UK weather: Is a hot spell on the way? Here

Forecasters have given their verdict on whether the UK is set for a hot spell – revealing there’s no sign that prolonged sunshine is on the way.

Much of the UK will see more cooler weather in the coming days, with forecasters expecting “calmer conditions” on Tuesday ahead of a damp and blustery day on Wednesday.

Sky News weather producer Chris England said: “It’s looking to stay rather cool and unsettled, with a particularly wet and windy spell on Wednesday, which may trigger some Met Office yellow wind and rain warnings.

“There’ll be some drier days of course, but there’s no real indication of any prolonged dry and sunny spells.”

The Met Office said southern coastal areas could see gales on Wednesday as the jet stream – the fast-flowing ribbon of air high in the atmosphere – drives more low pressure towards the UK.

More persistent rain will combine with the windy conditions on Wednesday, while sunshine and showers are expected on Thursday and Friday.

Uncertainty about the position of the jet stream later this week means it is still not clear which areas can expect less windy and unsettled weather.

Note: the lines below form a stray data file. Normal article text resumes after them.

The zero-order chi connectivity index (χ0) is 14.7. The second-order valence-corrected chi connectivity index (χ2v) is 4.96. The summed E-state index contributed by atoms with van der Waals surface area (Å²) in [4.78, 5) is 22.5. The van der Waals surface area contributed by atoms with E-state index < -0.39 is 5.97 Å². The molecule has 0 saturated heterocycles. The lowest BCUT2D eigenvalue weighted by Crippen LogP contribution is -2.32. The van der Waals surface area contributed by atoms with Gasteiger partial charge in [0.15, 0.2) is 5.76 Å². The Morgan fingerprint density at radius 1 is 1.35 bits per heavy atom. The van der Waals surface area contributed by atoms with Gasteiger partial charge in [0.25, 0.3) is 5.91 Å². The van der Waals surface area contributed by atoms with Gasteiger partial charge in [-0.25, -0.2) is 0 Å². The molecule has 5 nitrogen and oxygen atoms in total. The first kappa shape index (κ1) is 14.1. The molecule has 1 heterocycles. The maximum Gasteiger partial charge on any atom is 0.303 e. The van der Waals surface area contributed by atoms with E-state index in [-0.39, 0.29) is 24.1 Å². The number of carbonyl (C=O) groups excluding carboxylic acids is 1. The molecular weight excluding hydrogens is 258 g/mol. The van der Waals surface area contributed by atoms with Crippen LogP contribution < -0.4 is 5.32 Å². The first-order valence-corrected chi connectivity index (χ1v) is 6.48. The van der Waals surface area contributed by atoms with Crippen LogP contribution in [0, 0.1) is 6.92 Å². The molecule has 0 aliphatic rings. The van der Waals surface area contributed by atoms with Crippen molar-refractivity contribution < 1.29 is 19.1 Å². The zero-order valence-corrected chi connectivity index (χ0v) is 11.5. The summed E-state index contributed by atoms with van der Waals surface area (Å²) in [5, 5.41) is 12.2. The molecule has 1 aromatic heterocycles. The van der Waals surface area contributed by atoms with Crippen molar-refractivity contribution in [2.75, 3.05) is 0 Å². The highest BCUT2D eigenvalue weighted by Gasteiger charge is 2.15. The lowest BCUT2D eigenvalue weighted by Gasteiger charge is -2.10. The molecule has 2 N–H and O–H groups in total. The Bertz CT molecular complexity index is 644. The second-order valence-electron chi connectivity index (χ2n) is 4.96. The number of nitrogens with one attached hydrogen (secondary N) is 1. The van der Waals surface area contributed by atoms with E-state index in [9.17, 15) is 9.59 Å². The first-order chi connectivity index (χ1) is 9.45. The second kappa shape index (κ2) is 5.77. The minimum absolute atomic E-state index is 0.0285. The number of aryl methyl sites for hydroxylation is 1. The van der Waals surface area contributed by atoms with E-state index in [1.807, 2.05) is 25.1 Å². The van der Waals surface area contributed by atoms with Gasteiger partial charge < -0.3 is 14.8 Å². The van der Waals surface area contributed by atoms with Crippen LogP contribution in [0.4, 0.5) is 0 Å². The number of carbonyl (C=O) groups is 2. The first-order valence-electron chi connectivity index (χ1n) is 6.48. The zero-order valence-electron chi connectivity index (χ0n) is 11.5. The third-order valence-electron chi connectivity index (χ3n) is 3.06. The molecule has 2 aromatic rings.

The cooler UK conditions comes as much of southern Europe has endured a heatwave which will still see temperatures reach 36C (96.8F) in Spain and Greece this week.

Mr England added: “As for the Mediterranean, it’s mostly hot and dry, but most places have temperatures around the average for the time of year.”

July is set to become the hottest month on record, with the extreme heat also hitting parts of the US, Canada, France and Italy.

Temperatures in China soared to as high as 52.2C (125.96F), breaking the national record.

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Michael Mann, a climate scientist at the University of Pennsylvania, said it was clear by mid-July it was going to be a record warm month, and provided an “indicator of a planet that will continue to warm as long as we burn fossil fuels”.

The ocean is also recording unusually high temperatures as climate change accelerates.

Marine heatwaves have unfolded along coastlines from Florida to Australia, raising concerns about coral reef.

Even one of the coldest places on Earth – Antarctica – is feeling the heat.

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‘The era of global boiling’

Sea ice is currently at a record low in the southern hemisphere’s winter – the time when ice should be reaching its maximum.

While the impact of the weather phenomenon El Nino is expected to begin peaking later this year and into 2024, it “has already started to help boost the temperatures”, experts say.

Scientists expect 2023 or 2024 will end up as the hottest year in the record books, surpassing 2016.

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